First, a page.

He dismantles the kilns so no one else will be tempted to use them to exploit others. He burns down the potter's home so he won't be tempted to live in it, thereby flaunting his wealth, and uses the potter's savings to live out the rest of his life modestly in a cheap boardinghouse, amusing himself with the odd game of chess and the occasional philosophical debate.

"Ownership of private property determines who receives that capital."

Of course. Anything else would be a blatant violation of individual rights.

pinky


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InvisibletrendalM
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Re: The United States is NOT Capitalist... [Re: Lallafa]
    #571356 - 03/06/02 10:06 AM (18 years, 11 months ago)

Where did this idea come from that capitalism is the exploitation of the mass (the poor) by the few (the rich).

In a democracy, the "poor" are always exploited. If I own a house and peice of property, it should be mine and mine alone, shouldn't it? In a democracy, this isn't true. The government forces me to continue to pay them "property tax" for the land that I purchased. Never mind the fact that I had to work hard to get the money to buy the land. So if I will have to continue paying for something after I have already bought it...I am forced to continue working. So is everyone else. In a democracy you either work, or you lose everything. If people are forced to work, companies do not necessarily have to treat their employees in any just form. Democracy allows for the exploitation of workers.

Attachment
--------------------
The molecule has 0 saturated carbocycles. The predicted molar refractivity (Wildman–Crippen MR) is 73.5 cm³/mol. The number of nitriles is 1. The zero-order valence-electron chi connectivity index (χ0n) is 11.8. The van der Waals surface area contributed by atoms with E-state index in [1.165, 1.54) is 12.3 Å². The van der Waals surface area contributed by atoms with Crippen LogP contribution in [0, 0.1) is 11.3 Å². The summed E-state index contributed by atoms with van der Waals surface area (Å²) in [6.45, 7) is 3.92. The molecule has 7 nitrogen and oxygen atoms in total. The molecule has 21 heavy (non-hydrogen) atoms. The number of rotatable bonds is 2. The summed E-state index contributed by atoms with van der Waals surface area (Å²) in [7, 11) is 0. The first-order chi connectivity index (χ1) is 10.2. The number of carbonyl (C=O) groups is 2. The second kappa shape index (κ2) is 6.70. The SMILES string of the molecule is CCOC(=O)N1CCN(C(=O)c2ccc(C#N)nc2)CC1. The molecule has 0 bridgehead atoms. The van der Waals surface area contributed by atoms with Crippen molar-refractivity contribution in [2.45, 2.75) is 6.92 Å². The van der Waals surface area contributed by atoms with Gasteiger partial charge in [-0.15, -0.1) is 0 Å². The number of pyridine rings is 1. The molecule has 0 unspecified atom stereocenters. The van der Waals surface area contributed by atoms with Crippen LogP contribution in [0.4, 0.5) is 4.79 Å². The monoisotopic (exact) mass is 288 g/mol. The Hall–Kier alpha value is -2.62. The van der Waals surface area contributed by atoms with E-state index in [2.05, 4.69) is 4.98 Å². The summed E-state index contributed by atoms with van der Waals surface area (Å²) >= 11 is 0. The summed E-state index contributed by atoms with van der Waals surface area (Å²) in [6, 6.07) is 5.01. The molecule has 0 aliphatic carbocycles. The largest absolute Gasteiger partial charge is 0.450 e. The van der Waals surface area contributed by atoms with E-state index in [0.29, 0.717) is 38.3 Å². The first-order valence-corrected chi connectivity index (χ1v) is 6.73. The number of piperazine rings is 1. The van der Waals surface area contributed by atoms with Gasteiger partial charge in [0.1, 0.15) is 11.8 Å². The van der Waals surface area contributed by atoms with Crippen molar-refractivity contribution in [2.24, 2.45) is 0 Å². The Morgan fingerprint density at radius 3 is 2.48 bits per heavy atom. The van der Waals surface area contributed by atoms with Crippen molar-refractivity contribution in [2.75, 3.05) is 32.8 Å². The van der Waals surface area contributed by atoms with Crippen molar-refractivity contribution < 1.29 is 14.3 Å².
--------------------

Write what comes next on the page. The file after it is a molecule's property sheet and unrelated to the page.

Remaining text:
In capitalism, once something is mine (when I buy it)...it is mine as long as I want to keep it. If I worked my ass off so that I could buy a couple hundred acres of land somewhere, then that land is mine. I don't have to continue paying the government for the land, so I don't necessarily have to continue working for anyone. So now the company I used to work for has to find someone else to do the job that I used to do. Or they might try to keep me working for them. Either way, the company has to give a good reason for anyone to work for them. If a company is known to exploit their workers, who would work for them? Since I don't need a job at all, why work for a company that doesn't treat me right? I can just quit working.

In a capitalist system, workers have a value attached to them. If a company wants people to work for them, they had better provide working conditions at least as good as their competitors. If they don't, their competitors will get all the workers.